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Legal expert thinks law is on the governor's side

Posted at 7:22 PM, May 06, 2020
and last updated 2020-05-07 05:54:11-04

LANSING, Mich. — One legal expert thinks the Republican leaders will have a hard time convincing the court to side with them.

General Michael McDaniel, dean of WMU Cooley Law, told FOX 47 it all boils down to a disagreement on interpretation of the law between the governor and the state Senate and he doesn't think the court resolution will come quickly.

The Michigan House and Senate are moving forward with a lawsuit against Governor Gretchen Whitmer for extending the state of emergency without their consent.

"They're asserting, in essence, that either she has gone beyond the powers that she has or they're asserting that she has encroached on the legislative powers themselves," McDaniel said.

A 166-page complaint accuses the governor of misusing the emergency powers of the Governor Act of 1945 and the Emergency Management Act of 1976 unconstitutionally.

"I don't think it's a successful argument," McDaniel said. "If you look at those statues themselves, both of them give extremely broad powers to the governor."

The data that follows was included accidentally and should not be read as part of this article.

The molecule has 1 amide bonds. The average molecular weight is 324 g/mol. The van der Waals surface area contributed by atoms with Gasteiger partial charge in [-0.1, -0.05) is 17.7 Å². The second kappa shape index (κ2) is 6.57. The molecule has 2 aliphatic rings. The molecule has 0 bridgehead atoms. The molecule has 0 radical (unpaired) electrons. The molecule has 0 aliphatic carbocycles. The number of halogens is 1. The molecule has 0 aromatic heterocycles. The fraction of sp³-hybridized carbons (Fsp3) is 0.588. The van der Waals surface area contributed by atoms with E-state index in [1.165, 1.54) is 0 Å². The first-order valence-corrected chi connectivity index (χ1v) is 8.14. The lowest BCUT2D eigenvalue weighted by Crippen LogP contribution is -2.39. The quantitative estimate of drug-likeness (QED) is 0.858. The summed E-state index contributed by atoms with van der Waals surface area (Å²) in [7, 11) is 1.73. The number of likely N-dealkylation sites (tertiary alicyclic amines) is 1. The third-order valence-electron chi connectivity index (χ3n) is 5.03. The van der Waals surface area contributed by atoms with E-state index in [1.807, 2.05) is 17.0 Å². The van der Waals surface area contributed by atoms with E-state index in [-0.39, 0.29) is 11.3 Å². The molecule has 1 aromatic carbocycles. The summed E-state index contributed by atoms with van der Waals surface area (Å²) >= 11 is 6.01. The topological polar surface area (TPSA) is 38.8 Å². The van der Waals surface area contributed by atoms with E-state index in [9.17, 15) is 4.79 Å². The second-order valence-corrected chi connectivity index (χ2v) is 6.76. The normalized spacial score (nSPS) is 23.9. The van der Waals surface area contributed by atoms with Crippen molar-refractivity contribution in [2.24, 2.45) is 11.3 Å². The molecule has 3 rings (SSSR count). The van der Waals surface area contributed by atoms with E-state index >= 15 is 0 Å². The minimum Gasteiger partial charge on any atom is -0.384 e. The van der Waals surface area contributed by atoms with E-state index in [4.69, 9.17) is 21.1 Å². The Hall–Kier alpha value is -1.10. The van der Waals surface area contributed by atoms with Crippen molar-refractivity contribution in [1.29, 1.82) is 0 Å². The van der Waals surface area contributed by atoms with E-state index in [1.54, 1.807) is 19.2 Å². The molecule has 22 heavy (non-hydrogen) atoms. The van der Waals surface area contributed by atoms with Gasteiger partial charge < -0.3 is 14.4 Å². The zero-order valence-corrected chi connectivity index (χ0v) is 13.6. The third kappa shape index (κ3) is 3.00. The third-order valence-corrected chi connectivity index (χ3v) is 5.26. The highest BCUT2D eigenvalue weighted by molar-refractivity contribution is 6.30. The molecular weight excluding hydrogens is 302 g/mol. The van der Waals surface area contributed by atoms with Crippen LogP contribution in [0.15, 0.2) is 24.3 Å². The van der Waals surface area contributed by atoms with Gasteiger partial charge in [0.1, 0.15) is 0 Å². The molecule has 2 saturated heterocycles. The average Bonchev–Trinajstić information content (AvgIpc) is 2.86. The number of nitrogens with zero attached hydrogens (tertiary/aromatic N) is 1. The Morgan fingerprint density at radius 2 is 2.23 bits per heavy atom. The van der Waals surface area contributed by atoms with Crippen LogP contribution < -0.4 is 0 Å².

For McDaniel, the question of the governor's authority dates back to the intent of the Legislature.

"There is no question that the legislature, through its formal actions in passing this law and enacting this law back in 1945, intended to give the broadest power possible to the governor to react in these types of circumstances."

General McDaniel said the consent of the Legislature component in the Emergency Management Act of 1976 is questionable.

"It does not indicate in that act that that is the only avenue forward for the governor. It doesn't not say nor should it be read to say that once the governor declares an emergency under the 1976 act, that that is her only path forward," he said.

He also doesn't think the court resolution will be a speedy process.

"I think you may have a decision in a short period of time in the court of claims but that's not the end of it. In a matter of this magnitude, I would expect it would be held in the bands until it goes up to the Supreme Court."

The lawsuit has been assigned to Judge Cynthia Stephens. She was first appointed to the bench by former Democratic Governor Jennifer Granholm.

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